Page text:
This is a lot of ground to cover, but it is not an impossible task for defense officials. It’s actually the same challenge venture investors have. Some turn to the Kauffman Index, an annual survey that highlights startup-rich areas, which could be of use to Defense Department R&D scouts in considering how to approach areas like Denver, San Diego or Miami. Fortunately, these cities can be visited on quick flights to and from Washington. A willingness to travel can pay off, according to recent research from MIT that found venture capitalists with direct-flight access to their portfolio companies produced more innovative firms.
With a Silicon Valley beachhead and commissions like the Defense Innovation Advisory Board taking shape, the Defense Department should cross-reference data like the Kauffman Index with existing military and defense communities. Miami, for example, is home to U.S. Southern Command, and the area is proximate to Central Command, Special Operations Command and NASA facilities. San Diego is home to the Navy’s 7th Fleet, a major Marine Corps base and it is home to the Navy’s West Coast SEAL teams. These mission-oriented communities have the advantage of being near military installations that represent their customers, as well as a veteran workforce. There also may be less competition from the biggest VCs and investors that are focused on the Bay Area.
Another approach is to follow the money of current VC investment beyond Silicon Valley, though it may be harder to differentiate — especially close to a core technology clusters. Richard Florida, who has studied venture capital funding for decades, recently wrote that San Francisco should be seen as the locus of VC investing, not to the south in Silicon Valley.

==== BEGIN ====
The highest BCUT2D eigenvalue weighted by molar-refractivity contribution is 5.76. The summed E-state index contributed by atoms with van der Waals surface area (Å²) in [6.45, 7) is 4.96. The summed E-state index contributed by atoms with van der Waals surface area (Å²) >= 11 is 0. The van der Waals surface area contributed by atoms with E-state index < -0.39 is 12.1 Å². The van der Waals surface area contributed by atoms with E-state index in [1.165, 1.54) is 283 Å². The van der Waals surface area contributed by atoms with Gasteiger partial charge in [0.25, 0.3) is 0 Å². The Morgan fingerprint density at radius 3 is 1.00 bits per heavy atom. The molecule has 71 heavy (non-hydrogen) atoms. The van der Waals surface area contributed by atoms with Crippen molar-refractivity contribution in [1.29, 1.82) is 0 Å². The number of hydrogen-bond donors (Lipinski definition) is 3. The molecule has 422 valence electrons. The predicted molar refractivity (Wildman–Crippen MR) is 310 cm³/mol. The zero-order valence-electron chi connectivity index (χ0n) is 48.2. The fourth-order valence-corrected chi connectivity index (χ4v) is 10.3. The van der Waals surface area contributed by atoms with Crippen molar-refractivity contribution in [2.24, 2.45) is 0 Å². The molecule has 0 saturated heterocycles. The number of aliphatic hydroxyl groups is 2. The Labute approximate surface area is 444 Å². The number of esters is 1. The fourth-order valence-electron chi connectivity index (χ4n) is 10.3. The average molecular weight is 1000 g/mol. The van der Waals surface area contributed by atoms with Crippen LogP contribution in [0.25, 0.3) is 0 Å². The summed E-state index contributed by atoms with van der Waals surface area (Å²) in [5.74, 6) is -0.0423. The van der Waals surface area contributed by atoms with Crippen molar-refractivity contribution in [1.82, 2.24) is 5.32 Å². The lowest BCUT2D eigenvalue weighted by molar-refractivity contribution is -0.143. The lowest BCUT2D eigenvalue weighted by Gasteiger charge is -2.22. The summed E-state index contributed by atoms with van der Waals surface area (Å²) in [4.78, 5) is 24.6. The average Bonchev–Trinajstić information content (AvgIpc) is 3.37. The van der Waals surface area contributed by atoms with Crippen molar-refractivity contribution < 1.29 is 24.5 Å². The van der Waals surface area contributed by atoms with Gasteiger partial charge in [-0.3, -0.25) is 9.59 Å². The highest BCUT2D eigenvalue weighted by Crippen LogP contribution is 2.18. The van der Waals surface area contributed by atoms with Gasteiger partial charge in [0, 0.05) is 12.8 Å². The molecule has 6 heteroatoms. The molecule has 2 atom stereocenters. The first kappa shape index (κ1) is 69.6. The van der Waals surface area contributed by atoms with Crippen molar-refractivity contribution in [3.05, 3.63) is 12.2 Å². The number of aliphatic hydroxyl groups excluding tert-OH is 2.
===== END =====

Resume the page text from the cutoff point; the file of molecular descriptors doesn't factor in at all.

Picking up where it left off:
The Defense Department is on the right track by reinvigorating its relationship with the technology sector and VC community, but the following steps are necessary to make the whole effort a long-term success. Along the same lines as the Defense Innovation Unit (Experimental) or DIUx at Moffett Field, the Pentagon should establish “open-door” DIU (and drop the ‘x’) outposts in the Boston, Denver, San Diego and Miami areas and establish routine visits from science and technology officials. Officials should take a double-barreled approach: employ a sort of geographic innovation arbitrage around VC investment while also following the money, too. Education will be crucial for entrepreneurs and VCs who aren’t versed in America’s biggest defense challenges and the role technology and innovators must play in addressing them, such as the in-development Third Offset Strategy. Not to be overlooked are the veterans working in and around the tech sector, too, as connectors and networkers who understand the military’s mission but also the commercial cultures within which great ideas flourish in the private sector. At a policy and political level, two other steps are crucial: create clear policy around intellectual property management and investment outcomes. And keep Congress in the loop.
Good venture investors have certain traits. They get in early; they place lots and lots of bets because many will fail; they meet with almost anyone. The Defense Department needs to do the same. Looking beyond Silicon Valley is an important step to making sure the Third Offset and other strategic initiatives really are on the cutting edge, not playing catch-up. There is no better place to start reflecting that geographical diversity than the advisory panel Carter and Schmidt will put together in the coming weeks.
August Cole is co-author of Ghost Fleet: A Novel of the Next World War and writer-in-residence at Avascent, a consulting firm in Washington, D.C. Chris Meissner is a senior associate and defense/aerospace analyst at Avascent.